The Finnish government has adopted a national bioeconomy strategy, which was published in May 2014. The government has specified bioeconomy as one of the three key areas of Finland’s economic growth.
“In bioeconomy, the focus is on a holistic approach across value chains from raw materials to consumer products and services and ensuring that value chains operate in accordance with the principles of sustainability.”
Have a question you want to solve sustainably through bioeconomy? Ask a Finn for advice.
Sustainable growth from bioeconomy - The forest bioeconomy perspective
The forest bioeconomy perspective
Bioeconomy: The next economic wave
The next wave of economy is bioeconomy, which produces
economic growth and wellbeing.
Finland is a bioeconomy superpower. We have plenty of natural
resources, expertise and agility.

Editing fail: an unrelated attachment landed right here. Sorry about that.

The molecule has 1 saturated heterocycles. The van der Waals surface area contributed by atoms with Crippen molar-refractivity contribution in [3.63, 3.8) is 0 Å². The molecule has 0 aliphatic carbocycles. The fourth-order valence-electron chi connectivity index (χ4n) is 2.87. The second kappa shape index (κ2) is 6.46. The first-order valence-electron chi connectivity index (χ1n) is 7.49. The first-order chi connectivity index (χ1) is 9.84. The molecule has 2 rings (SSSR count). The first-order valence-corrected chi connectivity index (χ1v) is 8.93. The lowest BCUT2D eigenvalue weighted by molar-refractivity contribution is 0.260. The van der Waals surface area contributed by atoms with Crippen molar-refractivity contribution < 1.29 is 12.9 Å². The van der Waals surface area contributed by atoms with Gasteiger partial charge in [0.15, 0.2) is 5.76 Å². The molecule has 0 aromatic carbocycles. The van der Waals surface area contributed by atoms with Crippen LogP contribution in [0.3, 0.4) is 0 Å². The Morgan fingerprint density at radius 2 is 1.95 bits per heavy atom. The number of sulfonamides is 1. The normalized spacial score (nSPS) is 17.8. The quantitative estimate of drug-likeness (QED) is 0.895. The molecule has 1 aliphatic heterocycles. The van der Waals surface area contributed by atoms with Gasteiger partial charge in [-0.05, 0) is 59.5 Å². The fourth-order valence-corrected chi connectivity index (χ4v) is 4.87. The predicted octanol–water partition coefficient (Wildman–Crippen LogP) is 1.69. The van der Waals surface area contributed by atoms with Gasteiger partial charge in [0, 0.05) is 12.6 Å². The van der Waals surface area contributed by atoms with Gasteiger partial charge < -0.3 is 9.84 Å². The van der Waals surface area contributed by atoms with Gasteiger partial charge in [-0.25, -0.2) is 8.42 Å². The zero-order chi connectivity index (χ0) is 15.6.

1900 2014 2030
Bioeconomy: Born from necessity
People are forced to find
alternatives to non-renewable raw
• Climate change
• Scarcity of non-renewable raw
Bioeconomy is the solution
• Sustainably uses biological natural resources to
produce goods, energy, food and services
• decrease dependency on fossil raw materials
• prevent deprivation of ecosystems
• promote economic development and create new jobs
Bioeconomy’s significance in Finland
Finland seeks to increase its
bioeconomy output to
100bn euros by 2025 and to
create 100,000 new jobs in
wood processing, chemistry,
technology food and health.
About half of Finland’s
bioeconomy consists of
• Of our total land area, 80% is covered by forest, which is
managed so that it produces significantly more wood than we
• The forest-based industry is a Finnish pioneer in bioeconomy.